The 2013 was a touch young; it could certainly be laid down for a while to let it mature and develop, but it’s a great drinker now too. The label is fun, and the bottle itself is a heavy clunker that makes you feel like you’re about to be drinking a rich, deep wine. You can grab a bottle for between $20-$25 throughout the US, so give it whirl and let me know what you think!
Until the next glass!
 The Inaugural Blizzard Walk started several winters ago when Husband had the ingenious idea to walk around during a blizzard when everyone else is sanely snuggled up in front of their fireplace. It’s quite fun actually, seeing everything peaceful, quiet and white. It’s even better when you bring a flask with you. Just sayin’.  Yes, in the blizzard. I really needed some yarn. What can I say? Me and the two old ladies at Hobby Lobby weren’t afraid of a little snow.  Translated to “Flower of Salt”, this sodium variety comes from the hand-harvested salt crystals which float on the surface of salt water as it evaporates. Used as a garnish instead of as an ingredient, it is the most difficult salt to harvest, and therefore the most expensive. Fancy, huh? We recently acquired a jar at the Weekend Kitchen, a whimsical little kitchen shop in Essex, the cutest little town in America.  You know, to make it fancy.  Full disclosure, I’m so Type A I won’t let anyone else wash my china. Just in case. #RetiredPattern
Sometimes I have really great ideas. Driving into New York City, by myself, during rush hour, on a Friday afternoon, did not happen to be one of them. I’ve never driven into the heart of Manhattan before, at least not by myself. Now that I’ve done it, though, I think I can pretty much conquer the world. If you find yourself having to do this, I found that blasting classical music helps to keep tempers calm.
But let’s get to the important stuff. Like why I was driving into NYC, by myself, during rush hour, on a Friday afternoon. It was because I was on my way to meet with Paul Smith, winemaker at Wirra Wirra Vineyards in McLaren Vale, Australia. I’d met Laura at the Wine Bloggers Conference out in Lodi earlier this year and she works for Negociants USA, an Australian-focused wine negociant and distributor. They brought Paul in to New York to do some tastings and events, and I was lucky enough to meet up with him before he got back on a plane to head back Down Under.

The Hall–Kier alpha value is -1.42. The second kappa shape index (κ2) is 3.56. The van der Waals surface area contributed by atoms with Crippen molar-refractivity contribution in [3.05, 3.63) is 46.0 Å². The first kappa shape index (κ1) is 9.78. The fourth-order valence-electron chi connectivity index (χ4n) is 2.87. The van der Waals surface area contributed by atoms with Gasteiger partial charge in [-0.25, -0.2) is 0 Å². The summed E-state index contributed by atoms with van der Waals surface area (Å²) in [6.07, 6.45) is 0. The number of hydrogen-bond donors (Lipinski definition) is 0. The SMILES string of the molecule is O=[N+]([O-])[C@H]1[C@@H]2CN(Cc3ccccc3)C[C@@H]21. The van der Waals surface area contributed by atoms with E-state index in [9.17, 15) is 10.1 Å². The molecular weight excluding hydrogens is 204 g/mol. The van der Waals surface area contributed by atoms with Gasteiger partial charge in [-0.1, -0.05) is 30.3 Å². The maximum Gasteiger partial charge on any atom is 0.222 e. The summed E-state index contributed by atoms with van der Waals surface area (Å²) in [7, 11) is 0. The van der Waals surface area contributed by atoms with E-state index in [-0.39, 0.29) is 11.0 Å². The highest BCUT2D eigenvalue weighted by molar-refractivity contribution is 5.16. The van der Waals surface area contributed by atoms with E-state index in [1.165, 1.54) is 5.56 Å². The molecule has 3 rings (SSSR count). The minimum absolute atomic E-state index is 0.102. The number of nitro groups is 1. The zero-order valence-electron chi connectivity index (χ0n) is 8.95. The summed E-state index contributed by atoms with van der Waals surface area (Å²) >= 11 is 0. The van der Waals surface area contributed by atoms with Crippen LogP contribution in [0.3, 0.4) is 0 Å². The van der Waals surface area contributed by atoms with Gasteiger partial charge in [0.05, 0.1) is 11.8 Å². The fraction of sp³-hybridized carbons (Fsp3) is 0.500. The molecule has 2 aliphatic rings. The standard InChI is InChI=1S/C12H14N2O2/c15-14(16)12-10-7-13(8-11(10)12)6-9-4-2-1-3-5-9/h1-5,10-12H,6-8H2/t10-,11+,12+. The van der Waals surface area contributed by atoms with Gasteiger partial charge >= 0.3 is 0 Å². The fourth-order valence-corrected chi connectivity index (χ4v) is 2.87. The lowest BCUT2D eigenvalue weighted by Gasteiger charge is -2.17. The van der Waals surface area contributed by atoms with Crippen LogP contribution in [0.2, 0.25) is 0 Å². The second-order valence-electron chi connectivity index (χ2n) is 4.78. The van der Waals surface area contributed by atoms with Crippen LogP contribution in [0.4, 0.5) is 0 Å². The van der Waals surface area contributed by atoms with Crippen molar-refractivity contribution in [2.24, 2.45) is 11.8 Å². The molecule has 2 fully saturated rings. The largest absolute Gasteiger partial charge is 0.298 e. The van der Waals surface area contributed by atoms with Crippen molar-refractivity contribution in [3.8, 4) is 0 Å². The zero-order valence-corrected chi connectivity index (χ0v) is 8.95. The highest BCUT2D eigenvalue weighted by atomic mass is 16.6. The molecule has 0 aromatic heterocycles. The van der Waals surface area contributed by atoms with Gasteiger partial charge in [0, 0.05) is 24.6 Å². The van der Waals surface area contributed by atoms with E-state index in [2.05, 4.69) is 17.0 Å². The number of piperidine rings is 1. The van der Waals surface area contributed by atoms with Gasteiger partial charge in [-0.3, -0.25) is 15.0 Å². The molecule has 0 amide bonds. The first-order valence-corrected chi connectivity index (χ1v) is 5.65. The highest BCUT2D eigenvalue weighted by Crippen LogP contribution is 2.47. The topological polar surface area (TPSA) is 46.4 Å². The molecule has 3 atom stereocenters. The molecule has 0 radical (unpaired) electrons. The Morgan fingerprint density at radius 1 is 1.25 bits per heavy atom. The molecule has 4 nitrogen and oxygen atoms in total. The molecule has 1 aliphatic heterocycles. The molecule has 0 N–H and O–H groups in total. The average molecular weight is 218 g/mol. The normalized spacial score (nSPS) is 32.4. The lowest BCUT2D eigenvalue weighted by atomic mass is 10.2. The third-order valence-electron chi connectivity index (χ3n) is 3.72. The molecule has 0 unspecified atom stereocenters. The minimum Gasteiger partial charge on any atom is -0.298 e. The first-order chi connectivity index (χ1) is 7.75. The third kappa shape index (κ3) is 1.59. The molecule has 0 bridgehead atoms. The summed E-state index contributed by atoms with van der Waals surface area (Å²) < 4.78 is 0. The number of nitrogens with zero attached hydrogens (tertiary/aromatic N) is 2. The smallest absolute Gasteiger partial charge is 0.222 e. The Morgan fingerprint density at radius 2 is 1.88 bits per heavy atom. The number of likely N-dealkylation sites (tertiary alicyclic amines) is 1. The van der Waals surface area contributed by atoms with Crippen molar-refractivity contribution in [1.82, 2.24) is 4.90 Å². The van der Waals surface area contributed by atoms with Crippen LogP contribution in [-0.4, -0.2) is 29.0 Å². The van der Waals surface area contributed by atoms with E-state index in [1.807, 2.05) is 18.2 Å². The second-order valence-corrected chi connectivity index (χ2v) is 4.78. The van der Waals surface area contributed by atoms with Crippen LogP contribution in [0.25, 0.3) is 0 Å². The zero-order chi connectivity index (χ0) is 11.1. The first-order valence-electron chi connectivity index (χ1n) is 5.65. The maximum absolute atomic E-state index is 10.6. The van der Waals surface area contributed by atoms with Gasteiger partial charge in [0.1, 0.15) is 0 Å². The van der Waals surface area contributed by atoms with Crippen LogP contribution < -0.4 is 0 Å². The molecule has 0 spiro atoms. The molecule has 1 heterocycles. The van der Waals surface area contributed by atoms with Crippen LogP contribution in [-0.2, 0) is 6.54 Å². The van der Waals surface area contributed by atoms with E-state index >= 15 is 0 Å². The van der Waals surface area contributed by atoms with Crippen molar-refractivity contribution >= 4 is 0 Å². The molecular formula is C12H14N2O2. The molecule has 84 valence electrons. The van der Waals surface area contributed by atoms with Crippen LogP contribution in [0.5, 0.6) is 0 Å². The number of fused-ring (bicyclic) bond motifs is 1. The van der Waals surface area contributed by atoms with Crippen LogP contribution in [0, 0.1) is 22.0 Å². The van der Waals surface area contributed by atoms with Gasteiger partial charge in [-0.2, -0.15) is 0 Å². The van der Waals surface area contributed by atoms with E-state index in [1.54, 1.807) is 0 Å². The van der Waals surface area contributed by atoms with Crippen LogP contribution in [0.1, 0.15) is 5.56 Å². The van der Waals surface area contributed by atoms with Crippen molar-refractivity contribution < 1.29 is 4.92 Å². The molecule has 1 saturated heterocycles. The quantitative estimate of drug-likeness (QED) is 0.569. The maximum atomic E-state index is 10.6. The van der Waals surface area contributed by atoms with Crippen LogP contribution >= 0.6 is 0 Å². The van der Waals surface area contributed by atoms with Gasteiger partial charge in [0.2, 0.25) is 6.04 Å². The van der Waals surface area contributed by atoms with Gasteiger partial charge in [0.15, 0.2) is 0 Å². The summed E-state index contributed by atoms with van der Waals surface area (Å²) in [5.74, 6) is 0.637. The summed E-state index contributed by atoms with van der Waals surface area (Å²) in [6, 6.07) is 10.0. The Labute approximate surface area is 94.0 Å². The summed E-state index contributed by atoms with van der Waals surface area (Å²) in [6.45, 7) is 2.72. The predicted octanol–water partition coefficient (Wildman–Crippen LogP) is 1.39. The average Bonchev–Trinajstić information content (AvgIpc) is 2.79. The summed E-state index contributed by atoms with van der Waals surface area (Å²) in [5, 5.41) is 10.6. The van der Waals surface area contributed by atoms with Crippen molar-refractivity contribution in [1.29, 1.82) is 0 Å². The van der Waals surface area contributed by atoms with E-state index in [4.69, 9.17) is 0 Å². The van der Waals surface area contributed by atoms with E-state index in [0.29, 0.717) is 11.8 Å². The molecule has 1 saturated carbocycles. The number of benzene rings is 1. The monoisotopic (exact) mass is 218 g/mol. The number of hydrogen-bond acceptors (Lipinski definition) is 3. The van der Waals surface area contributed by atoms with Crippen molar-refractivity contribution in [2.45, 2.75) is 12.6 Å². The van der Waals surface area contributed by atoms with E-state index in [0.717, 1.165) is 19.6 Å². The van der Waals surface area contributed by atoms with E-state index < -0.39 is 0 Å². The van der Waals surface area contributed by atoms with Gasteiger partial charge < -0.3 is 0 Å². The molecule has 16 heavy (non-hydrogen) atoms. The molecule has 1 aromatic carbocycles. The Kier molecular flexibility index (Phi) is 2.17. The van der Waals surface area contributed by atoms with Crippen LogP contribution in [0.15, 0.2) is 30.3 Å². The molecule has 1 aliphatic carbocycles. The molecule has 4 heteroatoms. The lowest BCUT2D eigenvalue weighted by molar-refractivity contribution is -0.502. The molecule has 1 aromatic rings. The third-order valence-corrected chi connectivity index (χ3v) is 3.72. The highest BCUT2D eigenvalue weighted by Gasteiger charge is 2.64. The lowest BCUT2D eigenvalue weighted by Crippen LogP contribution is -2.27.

Our meeting was supposed to be at 4 p.m. I had snuck out of the office left work early to drive in to the city and when I left, Waze told me I’d arrive by 3:00. That would give me enough time to check in to the Library Hotel, freshen up and make my way to Flinders Lane, an Australian restaurant in NYC. Well, time passed and the traffic increased, and soon my ETA was 4:45. I let Laura know I’d be a wee bit late, but they were very understanding. My arrival time ended up being around 5:30; I was a bit stressed, but once I arrived, caught up with Laura, met Paul and started tasting the wine, all was well again in the world.
Paul described Wirra Wirra’s McClaren Vale as the place where the vines meet the sea, and told me that Wirra Wirra roughly translates to among the many “gum” or eucalyptus trees.
Founded in 1894, the winery was started by an eccentric cricketer named Robert Strangways Wigley. His wine business lasted until the early 1920s but then fell into disrepair after his death. Cousins Greg and Roger Trott revived the vines and began making wine again in 1972 after rebuilding from the ground up. Since then they’ve become a household name in Australia, with their Church Block red blend becoming the number one by-the-glass wine in Australia.
As you may have guessed, the Church Block vines are grown around a little church; with such a long running history, it has become a tradition for families to come to the winery each year to taste and purchase each vintage. The blend of Cabernet, Shiraz and Merlot spends 15 months in a mix of French and American barrels. The result is a luscious, smooth and velvety juice. The nose on the 2013 Wirra Wirra Church Block is almost flowery, the mouthfeel is gorgeous, and at $21.99, it’s not going to break the bank. So far so good, Wirra Wirra.
The storytelling that accompanied the wine was top notch and next up was the 2014 Catapult Shiraz. With a drawing of a catapult on the label, I knew the story was going to be good. Founder Greg Trott had the brilliant idea to build a medieval trebuchet, or catapult, for a very important and serious purpose: to hurl wine bottles at neighboring wineries for a bit of good fun. He figured that if he built one, so would his neighbors, and they could build a bit of a tourism draw to the catapulting wineries of the McLaren Vale. Surprisingly, none of his compatriots thought it was a good idea and the plan never materialized. His Wirra Wirra successors, however, revived the idea and built a three story high Catapult in 2010. While no wine bottles have been flung, watermelons are tossed with regularity.